Keenan: The ACT Does Not Test Student’s Correctly

Joellen Keenan

Way back when I was a junior in high school, I faced the ACT’s. I faced them, along with all the other students who faced them as well. The ACT is a standardized test that has four multiple choice tests within it; there’s english, mathematics, reading, and science. There’s also a writing test as well, although I did not participate in that part.

I was nervous for the ACT’s because they are made out to be quite a big deal in the way your future after high school will play out. The higher your ACT score, the better shot at getting into the college you want. The higher your ACT score, the greater chance you’ll receive scholarships. The higher your ACT score, the more your mom can brag about her genius kid to her friends.

The ACT is supposed to test your aptitude; what you learned in high school and how you can use that in a testing situation. It is designed to test a student’s college-readiness, but how well does it actually do so?

I firmly believe the ACT is not a good measure of a student’s capabilities.

First of all, the ACT does not test you on subjects that hold an importance to the youth of this country, history and for the most part, science. I’m talking about a wider range of science that should be included, because currently the ACT’s science portion is mostly just testing how well you can read a graph.  History is not even a section in the ACT, and knowledge on the history of this world is something I believe to be incredibly important.

Along with the lack of important subject matter, the majority of standardized tests, the ACT’s included, are culturally biased. Your performance on the ACT’s can absolutely depend on countless environmental and societal differences as well. There is also something known as stereotype threat which is when somebody scores lower on a test because they are reminded of negative stereotypes regarding their group.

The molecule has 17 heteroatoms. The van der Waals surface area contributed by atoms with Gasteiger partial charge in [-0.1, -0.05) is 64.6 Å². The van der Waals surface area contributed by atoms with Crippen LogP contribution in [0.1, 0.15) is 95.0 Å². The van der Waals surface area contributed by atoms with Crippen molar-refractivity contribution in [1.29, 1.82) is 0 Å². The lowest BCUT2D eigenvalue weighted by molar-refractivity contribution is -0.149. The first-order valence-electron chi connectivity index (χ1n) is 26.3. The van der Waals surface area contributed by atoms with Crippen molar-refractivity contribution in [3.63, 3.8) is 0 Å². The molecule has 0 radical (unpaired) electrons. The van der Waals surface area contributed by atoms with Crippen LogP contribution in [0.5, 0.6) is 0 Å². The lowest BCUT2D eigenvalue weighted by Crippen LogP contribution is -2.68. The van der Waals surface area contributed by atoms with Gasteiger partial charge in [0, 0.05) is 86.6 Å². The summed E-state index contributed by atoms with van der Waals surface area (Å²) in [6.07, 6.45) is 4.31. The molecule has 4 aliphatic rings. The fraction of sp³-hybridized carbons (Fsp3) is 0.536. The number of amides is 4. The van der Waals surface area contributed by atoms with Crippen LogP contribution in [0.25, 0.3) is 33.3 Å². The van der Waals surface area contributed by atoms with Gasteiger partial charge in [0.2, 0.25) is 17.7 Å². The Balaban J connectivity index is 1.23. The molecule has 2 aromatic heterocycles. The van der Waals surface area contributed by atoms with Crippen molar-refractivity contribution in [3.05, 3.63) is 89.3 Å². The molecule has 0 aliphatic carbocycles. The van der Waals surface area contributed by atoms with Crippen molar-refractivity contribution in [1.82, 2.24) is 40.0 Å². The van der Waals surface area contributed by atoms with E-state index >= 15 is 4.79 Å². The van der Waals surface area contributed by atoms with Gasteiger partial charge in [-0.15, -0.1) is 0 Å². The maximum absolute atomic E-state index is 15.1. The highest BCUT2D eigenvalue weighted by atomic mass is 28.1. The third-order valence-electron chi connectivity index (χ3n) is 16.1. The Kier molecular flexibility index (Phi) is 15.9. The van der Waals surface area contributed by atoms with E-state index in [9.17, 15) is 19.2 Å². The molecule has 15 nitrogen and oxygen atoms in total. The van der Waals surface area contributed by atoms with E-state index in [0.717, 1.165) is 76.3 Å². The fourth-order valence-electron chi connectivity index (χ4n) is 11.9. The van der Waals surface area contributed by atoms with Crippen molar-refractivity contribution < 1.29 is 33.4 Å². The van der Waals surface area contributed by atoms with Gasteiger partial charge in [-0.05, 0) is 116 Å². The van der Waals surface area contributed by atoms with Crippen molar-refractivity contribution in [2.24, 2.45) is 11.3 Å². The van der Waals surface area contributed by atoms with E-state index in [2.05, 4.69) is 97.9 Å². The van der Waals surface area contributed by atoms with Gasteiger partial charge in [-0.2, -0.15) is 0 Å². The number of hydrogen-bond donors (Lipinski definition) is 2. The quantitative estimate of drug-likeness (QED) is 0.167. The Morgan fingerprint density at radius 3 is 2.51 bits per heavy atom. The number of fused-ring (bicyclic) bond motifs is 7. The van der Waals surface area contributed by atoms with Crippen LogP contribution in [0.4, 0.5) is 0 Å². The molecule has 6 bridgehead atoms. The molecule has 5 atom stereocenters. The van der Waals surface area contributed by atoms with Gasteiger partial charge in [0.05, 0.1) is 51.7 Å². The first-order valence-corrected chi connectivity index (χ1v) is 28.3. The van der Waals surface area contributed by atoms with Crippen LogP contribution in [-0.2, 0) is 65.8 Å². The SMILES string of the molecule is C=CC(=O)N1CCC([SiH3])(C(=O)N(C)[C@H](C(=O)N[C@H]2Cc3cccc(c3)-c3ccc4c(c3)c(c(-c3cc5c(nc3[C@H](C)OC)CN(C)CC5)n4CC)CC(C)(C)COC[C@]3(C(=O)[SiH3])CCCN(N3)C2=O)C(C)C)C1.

Along with this, the ACT does not take into account the student’s determination they might have or how much they might work toward their education. The way the ACT is set up, you really can’t study for it. You can take the prep classes and read the big books with tips, but really, you have no idea what to expect on the test. It’s for the most part  just going in blind.

Personally, that’s why I loved taking the ACT’s compared to a test for a class, because I knew there was nothing I could really do except hope that when I sit down to take it I know the answers. Now, if students were given a chance to study for this test, the results would end up much differently.

I know students who have a 4.2 GPA and spend all of their nights studying who end up getting an incredibly low score on standardized tests. This can be blamed on test anxiety  or many other different things, but no matter the cause — how is that fair to this student? How does taking that test that they can not study for  help colleges see how well students will perform in a college setting?

Because a student can be the most naturally gifted individual out there, but if there’s no determination behind him or her, there shouldn’t be much expectation along with them.

If a student works really hard to get amazing grades and be the best student they can be, they deserve the scholarships and the colleges that they earned.

The ACT doesn’t properly tests students because a student scoring high on the ACT is not always an indicator of how greatly the student will do.

The ACT doesn’t properly test students because a student scoring low on the ACT is not always an indicator that the student of how poorly a student will do.